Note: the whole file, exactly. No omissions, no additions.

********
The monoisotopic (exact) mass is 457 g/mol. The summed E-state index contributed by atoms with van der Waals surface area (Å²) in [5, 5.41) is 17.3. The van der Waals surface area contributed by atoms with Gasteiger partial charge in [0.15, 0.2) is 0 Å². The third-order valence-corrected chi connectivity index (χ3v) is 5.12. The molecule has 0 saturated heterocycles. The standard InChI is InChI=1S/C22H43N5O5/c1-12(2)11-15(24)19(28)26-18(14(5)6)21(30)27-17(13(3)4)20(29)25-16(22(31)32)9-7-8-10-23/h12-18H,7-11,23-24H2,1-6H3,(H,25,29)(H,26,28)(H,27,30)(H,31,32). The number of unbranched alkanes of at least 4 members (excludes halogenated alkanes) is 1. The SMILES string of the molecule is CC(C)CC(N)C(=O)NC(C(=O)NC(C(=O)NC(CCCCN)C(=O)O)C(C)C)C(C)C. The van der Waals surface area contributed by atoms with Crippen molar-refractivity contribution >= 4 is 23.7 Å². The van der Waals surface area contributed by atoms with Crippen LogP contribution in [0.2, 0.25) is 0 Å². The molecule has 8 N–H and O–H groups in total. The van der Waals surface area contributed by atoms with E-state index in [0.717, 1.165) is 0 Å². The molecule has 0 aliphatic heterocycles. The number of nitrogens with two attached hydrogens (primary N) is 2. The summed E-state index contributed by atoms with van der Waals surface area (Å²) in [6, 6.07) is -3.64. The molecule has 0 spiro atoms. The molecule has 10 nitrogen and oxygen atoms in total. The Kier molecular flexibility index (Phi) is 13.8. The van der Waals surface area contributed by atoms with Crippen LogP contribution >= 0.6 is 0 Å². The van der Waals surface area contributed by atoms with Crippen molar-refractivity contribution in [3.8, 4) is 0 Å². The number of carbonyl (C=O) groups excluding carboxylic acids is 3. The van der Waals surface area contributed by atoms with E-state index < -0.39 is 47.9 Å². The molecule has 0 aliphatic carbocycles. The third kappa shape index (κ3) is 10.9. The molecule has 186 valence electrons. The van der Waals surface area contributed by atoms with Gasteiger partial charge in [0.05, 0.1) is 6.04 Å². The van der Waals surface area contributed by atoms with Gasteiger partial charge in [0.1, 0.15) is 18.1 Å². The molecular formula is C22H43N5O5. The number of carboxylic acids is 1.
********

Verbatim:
The monoisotopic (exact) mass is 457 g/mol. The summed E-state index contributed by atoms with van der Waals surface area (Å²) in [5, 5.41) is 17.3. The van der Waals surface area contributed by atoms with Gasteiger partial charge in [0.15, 0.2) is 0 Å². The third-order valence-corrected chi connectivity index (χ3v) is 5.12. The molecule has 0 saturated heterocycles. The standard InChI is InChI=1S/C22H43N5O5/c1-12(2)11-15(24)19(28)26-18(14(5)6)21(30)27-17(13(3)4)20(29)25-16(22(31)32)9-7-8-10-23/h12-18H,7-11,23-24H2,1-6H3,(H,25,29)(H,26,28)(H,27,30)(H,31,32). The number of unbranched alkanes of at least 4 members (excludes halogenated alkanes) is 1. The SMILES string of the molecule is CC(C)CC(N)C(=O)NC(C(=O)NC(C(=O)NC(CCCCN)C(=O)O)C(C)C)C(C)C. The van der Waals surface area contributed by atoms with Crippen molar-refractivity contribution >= 4 is 23.7 Å². The van der Waals surface area contributed by atoms with Crippen LogP contribution in [0.2, 0.25) is 0 Å². The molecule has 8 N–H and O–H groups in total. The van der Waals surface area contributed by atoms with E-state index in [0.717, 1.165) is 0 Å². The molecule has 0 aliphatic heterocycles. The number of nitrogens with two attached hydrogens (primary N) is 2. The summed E-state index contributed by atoms with van der Waals surface area (Å²) in [6, 6.07) is -3.64. The molecule has 0 spiro atoms. The molecule has 10 nitrogen and oxygen atoms in total. The Kier molecular flexibility index (Phi) is 13.8. The van der Waals surface area contributed by atoms with Crippen LogP contribution >= 0.6 is 0 Å². The van der Waals surface area contributed by atoms with Crippen molar-refractivity contribution in [3.8, 4) is 0 Å². The number of carbonyl (C=O) groups excluding carboxylic acids is 3. The van der Waals surface area contributed by atoms with E-state index < -0.39 is 47.9 Å². The molecule has 0 aliphatic carbocycles. The third kappa shape index (κ3) is 10.9. The molecule has 186 valence electrons. The van der Waals surface area contributed by atoms with Gasteiger partial charge in [0.05, 0.1) is 6.04 Å². The van der Waals surface area contributed by atoms with Gasteiger partial charge in [0.1, 0.15) is 18.1 Å². The molecular formula is C22H43N5O5. The number of carboxylic acids is 1.